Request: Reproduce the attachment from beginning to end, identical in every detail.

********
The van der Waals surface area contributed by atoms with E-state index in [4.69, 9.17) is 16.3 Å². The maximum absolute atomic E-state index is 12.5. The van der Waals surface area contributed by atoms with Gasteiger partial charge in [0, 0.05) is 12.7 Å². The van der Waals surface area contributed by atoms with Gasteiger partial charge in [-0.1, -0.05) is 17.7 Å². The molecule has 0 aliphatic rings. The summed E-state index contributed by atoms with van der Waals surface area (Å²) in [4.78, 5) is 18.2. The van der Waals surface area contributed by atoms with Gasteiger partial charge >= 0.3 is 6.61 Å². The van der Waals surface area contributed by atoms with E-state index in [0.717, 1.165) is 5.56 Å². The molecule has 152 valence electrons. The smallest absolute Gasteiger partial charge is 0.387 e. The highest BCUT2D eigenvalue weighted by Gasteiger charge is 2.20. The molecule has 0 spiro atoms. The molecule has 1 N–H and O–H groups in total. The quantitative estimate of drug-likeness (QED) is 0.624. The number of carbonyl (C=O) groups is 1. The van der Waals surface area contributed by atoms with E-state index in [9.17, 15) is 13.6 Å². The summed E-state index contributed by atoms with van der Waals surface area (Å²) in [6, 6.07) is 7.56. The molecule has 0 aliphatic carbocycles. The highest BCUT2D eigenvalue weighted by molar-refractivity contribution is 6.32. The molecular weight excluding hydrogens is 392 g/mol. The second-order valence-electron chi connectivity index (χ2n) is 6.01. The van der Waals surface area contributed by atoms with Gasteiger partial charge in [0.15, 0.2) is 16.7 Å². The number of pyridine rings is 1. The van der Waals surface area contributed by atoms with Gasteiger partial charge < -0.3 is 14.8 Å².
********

The van der Waals surface area contributed by atoms with E-state index in [4.69, 9.17) is 16.3 Å². The maximum absolute atomic E-state index is 12.5. The van der Waals surface area contributed by atoms with Gasteiger partial charge in [0, 0.05) is 12.7 Å². The van der Waals surface area contributed by atoms with Gasteiger partial charge in [-0.1, -0.05) is 17.7 Å². The molecule has 0 aliphatic rings. The summed E-state index contributed by atoms with van der Waals surface area (Å²) in [4.78, 5) is 18.2. The van der Waals surface area contributed by atoms with Gasteiger partial charge >= 0.3 is 6.61 Å². The van der Waals surface area contributed by atoms with E-state index in [0.717, 1.165) is 5.56 Å². The molecule has 152 valence electrons. The smallest absolute Gasteiger partial charge is 0.387 e. The highest BCUT2D eigenvalue weighted by Gasteiger charge is 2.20. The molecule has 0 spiro atoms. The molecule has 1 N–H and O–H groups in total. The quantitative estimate of drug-likeness (QED) is 0.624. The number of carbonyl (C=O) groups is 1. The van der Waals surface area contributed by atoms with E-state index in [9.17, 15) is 13.6 Å². The summed E-state index contributed by atoms with van der Waals surface area (Å²) in [6, 6.07) is 7.56. The molecule has 0 aliphatic carbocycles. The highest BCUT2D eigenvalue weighted by molar-refractivity contribution is 6.32. The molecular weight excluding hydrogens is 392 g/mol. The second-order valence-electron chi connectivity index (χ2n) is 6.01. The van der Waals surface area contributed by atoms with Gasteiger partial charge in [0.15, 0.2) is 16.7 Å². The number of pyridine rings is 1. The van der Waals surface area contributed by atoms with Gasteiger partial charge < -0.3 is 14.8 Å².